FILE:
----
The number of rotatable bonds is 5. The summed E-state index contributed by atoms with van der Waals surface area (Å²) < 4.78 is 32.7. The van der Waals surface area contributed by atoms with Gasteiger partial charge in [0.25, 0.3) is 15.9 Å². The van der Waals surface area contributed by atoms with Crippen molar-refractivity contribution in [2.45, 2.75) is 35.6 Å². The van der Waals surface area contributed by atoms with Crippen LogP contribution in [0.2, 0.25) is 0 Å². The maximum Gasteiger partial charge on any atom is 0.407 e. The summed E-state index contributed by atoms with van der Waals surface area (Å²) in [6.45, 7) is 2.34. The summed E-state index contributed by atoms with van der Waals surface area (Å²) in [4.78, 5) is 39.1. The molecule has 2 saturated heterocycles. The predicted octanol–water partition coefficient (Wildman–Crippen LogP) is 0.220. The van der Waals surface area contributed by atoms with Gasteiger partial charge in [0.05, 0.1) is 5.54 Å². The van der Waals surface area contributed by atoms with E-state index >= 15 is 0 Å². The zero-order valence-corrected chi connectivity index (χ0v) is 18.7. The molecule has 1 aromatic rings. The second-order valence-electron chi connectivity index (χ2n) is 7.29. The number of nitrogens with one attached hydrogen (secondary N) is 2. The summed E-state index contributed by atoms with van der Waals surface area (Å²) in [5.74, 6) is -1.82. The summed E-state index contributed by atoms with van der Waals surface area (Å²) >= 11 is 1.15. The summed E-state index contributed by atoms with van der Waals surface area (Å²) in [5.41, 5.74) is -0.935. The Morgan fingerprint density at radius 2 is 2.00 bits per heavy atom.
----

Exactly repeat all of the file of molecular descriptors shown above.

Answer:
The number of rotatable bonds is 5. The summed E-state index contributed by atoms with van der Waals surface area (Å²) < 4.78 is 32.7. The van der Waals surface area contributed by atoms with Gasteiger partial charge in [0.25, 0.3) is 15.9 Å². The van der Waals surface area contributed by atoms with Crippen molar-refractivity contribution in [2.45, 2.75) is 35.6 Å². The van der Waals surface area contributed by atoms with Crippen LogP contribution in [0.2, 0.25) is 0 Å². The maximum Gasteiger partial charge on any atom is 0.407 e. The summed E-state index contributed by atoms with van der Waals surface area (Å²) in [6.45, 7) is 2.34. The summed E-state index contributed by atoms with van der Waals surface area (Å²) in [4.78, 5) is 39.1. The molecule has 2 saturated heterocycles. The predicted octanol–water partition coefficient (Wildman–Crippen LogP) is 0.220. The van der Waals surface area contributed by atoms with Gasteiger partial charge in [0.05, 0.1) is 5.54 Å². The van der Waals surface area contributed by atoms with E-state index >= 15 is 0 Å². The zero-order valence-corrected chi connectivity index (χ0v) is 18.7. The molecule has 1 aromatic rings. The second-order valence-electron chi connectivity index (χ2n) is 7.29. The number of nitrogens with one attached hydrogen (secondary N) is 2. The summed E-state index contributed by atoms with van der Waals surface area (Å²) in [5.74, 6) is -1.82. The summed E-state index contributed by atoms with van der Waals surface area (Å²) >= 11 is 1.15. The summed E-state index contributed by atoms with van der Waals surface area (Å²) in [5.41, 5.74) is -0.935. The Morgan fingerprint density at radius 2 is 2.00 bits per heavy atom.